B&P Scenes


The Mushroom Cloud was created on the layout by first printing several 8" X 10" color photos of the real nuclear tests in Southern Nevada. The most suitable photo was selected and carefully cut and fitted to a piece of poster board to replicate the surrounding area and clear pre-dawn morning sky.


Adding Trackside Details


Much of 2016 was devoted to adding small trackside details, additional railway signs, shrubs, trees, and people as seen in the following photos.


 




















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If you have any comments or questions, please e-mail us at:

info@bpsouthwestern.com Good luck, and Happy Model Railroading! 

Go to Building the B&P O Gauge Turntable
Go to Home Page

Adding Detail to the B&P South-Western

We have started 2015 by adding detail along the B&P South-Western Railroad on both the California and Nevada Sides of the layout.

Signals Across the B&P South-Western


According to Trains magazine, "Railroad color-light signals consist of three bulbs shinning through three lens or "roundels," one each red, yellow and green. Typically, they are grouped vertically with green at the top, exactly the opposite of the highway traffic signals that protect road intersections."

"Unlike semaphore lights, color-light signals are fitted with visors so sunlight reflections will not give false readings. The Union Pacific Railroad fits its "tri-light" signals with large hoods for this purpose."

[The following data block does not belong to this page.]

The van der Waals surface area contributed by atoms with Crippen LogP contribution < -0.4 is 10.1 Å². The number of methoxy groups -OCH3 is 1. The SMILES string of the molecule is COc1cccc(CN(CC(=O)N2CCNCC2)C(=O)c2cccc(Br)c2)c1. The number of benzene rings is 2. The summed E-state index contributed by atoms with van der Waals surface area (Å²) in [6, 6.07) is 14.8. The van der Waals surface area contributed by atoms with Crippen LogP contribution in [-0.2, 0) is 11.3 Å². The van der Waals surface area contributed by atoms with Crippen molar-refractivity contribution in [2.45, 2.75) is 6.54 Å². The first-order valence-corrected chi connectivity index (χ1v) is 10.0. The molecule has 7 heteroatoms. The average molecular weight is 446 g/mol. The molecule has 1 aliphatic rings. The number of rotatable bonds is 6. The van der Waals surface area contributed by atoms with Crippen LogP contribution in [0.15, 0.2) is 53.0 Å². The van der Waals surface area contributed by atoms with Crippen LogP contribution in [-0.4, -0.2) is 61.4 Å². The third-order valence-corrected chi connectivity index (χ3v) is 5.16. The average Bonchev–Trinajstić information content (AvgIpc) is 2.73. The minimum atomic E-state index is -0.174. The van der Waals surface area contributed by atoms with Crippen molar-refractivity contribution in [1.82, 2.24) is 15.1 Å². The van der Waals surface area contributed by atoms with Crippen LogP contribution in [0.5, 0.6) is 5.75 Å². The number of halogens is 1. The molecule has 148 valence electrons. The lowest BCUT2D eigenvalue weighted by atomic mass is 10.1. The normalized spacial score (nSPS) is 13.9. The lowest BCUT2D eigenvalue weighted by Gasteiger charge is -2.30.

We have added six (6) Z-Stuff for Trains DZ-1050 3-Color Trackside Signals along the B&P. The Z-Stuff signals contain their own senors, and are assembled with black plastic and silver metal pieces. To make our signals appear prototypical, we painted many of the black plastic surfaces silver. See the following four (4) photos.

The rocking beam assembly consist of six metal castings.

We have now completed most of the work on our Las Vegas Union Pacific Depot. As was the original, our depot is located with Fremont Street in the background. The following five photos give you a sense of the additional detail we've added. Atop the depot's main building is a Miller Engineering animated sign.

Downey, California

In our Downey, California Car Club Night at McDonald's scene we've added three new Miller Engineering signs to building roof tops as seen in the following photo.


The structures are by PlasticVille, the figures are from Scenic Express.

Miele & Miele, Inc.

Miele & Miele Embroidery Design & Manufacturing is where the "P" in B&P had her first job as a teenager in Southern California.

Hollywood Sign, Mt. Lee

No scenes of the Los Angeles area would be complete without seeing the Hollywood Sign in the background atop Mt. Lee overlooking the Hollywood area.

Originally, the HOLLYWOODLAND sign was erected in 1924 by a home developer. The HOLYWOODLAND sign remained in place until 1949, when the City of Los Angeles threatened to tear the sign down. As a compromise with local residents, the City agreed that a refurbished, shortened sign, HOLLYWOOD, could stay in place.

Miele & Miele Structure from OGR.

Nevada Test Site - Mercury, Nevada, Early 1950s

No discussion of Southern Nevada during the 1950s would be complete without noting the impact of the Nevada Test Site. This is where the United States conducted atmospheric nuclear tests for more than a decade less than 100 miles North of Las Vegas.


The test depicted in the twilight of early morning in the following photos, North of the B&P's Las Vegas junction, is "Easy," part of Operation Buster, November 5, 1951.